Physicians, nurses and other clinical staff at Baptist Memorial Hospital - Golden Triangle now have another tool to help promote shared decision-making and better outcomes. Baptist Golden Triangle is the only hospital in Mississippi and in the Memphis, Tenn.-based Baptist Memorial Health Care System to use the web-based collection of Advance Care Planning Patient Education Videos.
The videos are designed to educate patients about advance care planning and end-of-life care treatment options and to help them make better informed decisions about the care they want, said Dr. Bryan Hilliard, the hospital’s health care ethics consultant. Hilliard is also a professor of philosophy at Mississippi University for Women.
“The videos are very patient/family centered and really do a good job of providing patients the information they need to make informed treatment decisions that are in accord with their wishes and values,” Hilliard said.
The hospital’s Bioethics Advisory Committee is taking the lead in introducing physicians, nurses and other clinical staff to the videos. Hilliard along with Steve Brown, director of pastoral care and vice chair of the hospital’s BAC, are educating clinicians in how to use the videos with patients and families.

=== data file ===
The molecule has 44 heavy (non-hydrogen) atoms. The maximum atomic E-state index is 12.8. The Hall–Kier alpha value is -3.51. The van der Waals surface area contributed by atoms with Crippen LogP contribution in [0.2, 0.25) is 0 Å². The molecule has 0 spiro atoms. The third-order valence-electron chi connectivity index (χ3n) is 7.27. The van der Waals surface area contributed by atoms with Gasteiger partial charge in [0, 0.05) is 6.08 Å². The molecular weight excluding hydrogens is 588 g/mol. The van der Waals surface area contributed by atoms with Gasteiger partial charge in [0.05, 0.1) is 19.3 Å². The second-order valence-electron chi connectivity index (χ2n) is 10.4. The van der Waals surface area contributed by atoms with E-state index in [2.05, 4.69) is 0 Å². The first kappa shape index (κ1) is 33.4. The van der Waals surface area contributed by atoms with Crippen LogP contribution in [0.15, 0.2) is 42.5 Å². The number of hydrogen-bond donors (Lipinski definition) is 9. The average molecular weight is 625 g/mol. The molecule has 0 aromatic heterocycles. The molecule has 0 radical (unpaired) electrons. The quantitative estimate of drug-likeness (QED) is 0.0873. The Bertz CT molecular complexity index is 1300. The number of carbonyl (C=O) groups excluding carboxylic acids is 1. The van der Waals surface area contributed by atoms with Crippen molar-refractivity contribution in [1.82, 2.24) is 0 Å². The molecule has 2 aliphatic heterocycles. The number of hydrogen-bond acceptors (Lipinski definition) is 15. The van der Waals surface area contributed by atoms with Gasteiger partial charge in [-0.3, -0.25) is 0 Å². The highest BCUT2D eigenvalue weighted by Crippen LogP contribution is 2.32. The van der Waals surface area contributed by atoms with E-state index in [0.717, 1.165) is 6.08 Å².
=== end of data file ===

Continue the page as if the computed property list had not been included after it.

The videos were developed by physicians at Massachusetts General Hospital and Harvard Medical School.
Some of the video topics include the goals of care, CPR, the goals of care in advanced disease, cancer and dementia goals of care, advanced dementia and feeding tubes. Clinicians also have access to a Facilitators Guide and a patient and family checklist to help them understand what advance care planning is, to clarify values and beliefs how to use the video library and document conversations.
“We know that patients have a legal and ethical right to information about their disease process and the benefits, burdens and alternatives to proposed treatments. The advance care planning videos are an adjuvant to, not a substitute for, a meaningful and productive patient-physician relationship,” Hilliard said. “When clinicians and patient communicate effectively, dignity is preserved, autonomy is respected and values are honored,” he added.